Now onto the kids, although as I get older, all of these major leaguers start seeming like kids to me. Again, with little debate or surprise, Carlos Correa took home the American League Rookie of the Year, and Kris Bryant took home the hardware for the National League.
Carlos Correa played in just 99 games as a 20 year old, but 99 games was all that was needed to show the world he is the real deal. In his limited stint with the Astros, he hit 22 long balls, 22 doubles, stole 14 bases and played gold glove caliber defense. Shades of a young Alex Rodriguez (hopefully without the juice). Kris Bryant, despite all the typical hoopla surrounding a Scott Boras client, did not disappoint in his own right. He was tagged as the savior and face of the Cubs and with good reason. He stepped into Wrigley and mashed homers to the fans delight. He finished with 26 home runs, 99 RBI and most impressively received all 30 first place votes finishing clearly ahead of Matt Duffy.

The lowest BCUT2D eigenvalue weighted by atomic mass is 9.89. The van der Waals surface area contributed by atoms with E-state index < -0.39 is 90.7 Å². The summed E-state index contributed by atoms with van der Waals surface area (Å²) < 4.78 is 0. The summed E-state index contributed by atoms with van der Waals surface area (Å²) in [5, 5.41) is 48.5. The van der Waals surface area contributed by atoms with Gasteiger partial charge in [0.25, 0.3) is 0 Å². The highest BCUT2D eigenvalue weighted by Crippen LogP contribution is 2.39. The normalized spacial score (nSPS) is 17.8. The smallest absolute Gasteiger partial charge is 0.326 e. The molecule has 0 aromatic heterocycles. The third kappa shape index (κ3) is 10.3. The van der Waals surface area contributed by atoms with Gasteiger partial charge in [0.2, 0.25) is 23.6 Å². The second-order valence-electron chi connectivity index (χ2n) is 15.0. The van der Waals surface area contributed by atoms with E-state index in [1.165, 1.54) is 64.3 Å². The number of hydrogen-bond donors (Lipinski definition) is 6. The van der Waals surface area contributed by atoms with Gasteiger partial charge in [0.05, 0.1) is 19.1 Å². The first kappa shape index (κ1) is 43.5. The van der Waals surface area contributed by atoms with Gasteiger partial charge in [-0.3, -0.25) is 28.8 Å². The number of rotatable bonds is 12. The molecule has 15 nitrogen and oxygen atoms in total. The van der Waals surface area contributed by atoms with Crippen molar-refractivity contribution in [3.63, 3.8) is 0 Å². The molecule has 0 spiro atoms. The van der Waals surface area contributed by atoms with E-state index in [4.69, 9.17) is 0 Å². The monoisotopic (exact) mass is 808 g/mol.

Pulling into the final turn before the big two, the next awards issued were for Managers of the Year. While the National League really was a tossup between 3 unique candidates, with Joe Maddon beating out Terry Collins and Mike Matheny, the American League is the first award I felt was incorrectly awarded. Jeff Banister took home the hardware, with should-have-been- winner A.J. Hinch finishing 30 points back and Paul Molitor rounding out the top 3.
There can be an argument made for all 3 NL managers, but considering how quickly the Cubs arose from the dead, Maddon was more than deserving. Having to manage so much inexperience and youth is quite the challenge and Maddon was the perfect man for the job. Matheny finishing second is more due to his team’s annual appearance in the postseason and the numbing of how good of a manager he actually is with the ever changing pieces on his roster. Jeff Banister, who I honestly couldn’t have told you was the Rangers manager two weeks ago if you asked me, won the award by a substantial margin, but the team is filled with talent, as they are most years. A.J. Hinch, however, took the lowly Astros on a division leading run into and through the playoffs with a number of young unprovens such as Dallas Keuchel and Carlos Correa. I don’t deny that Banister was deserving, but Hinch was a bit more deserving.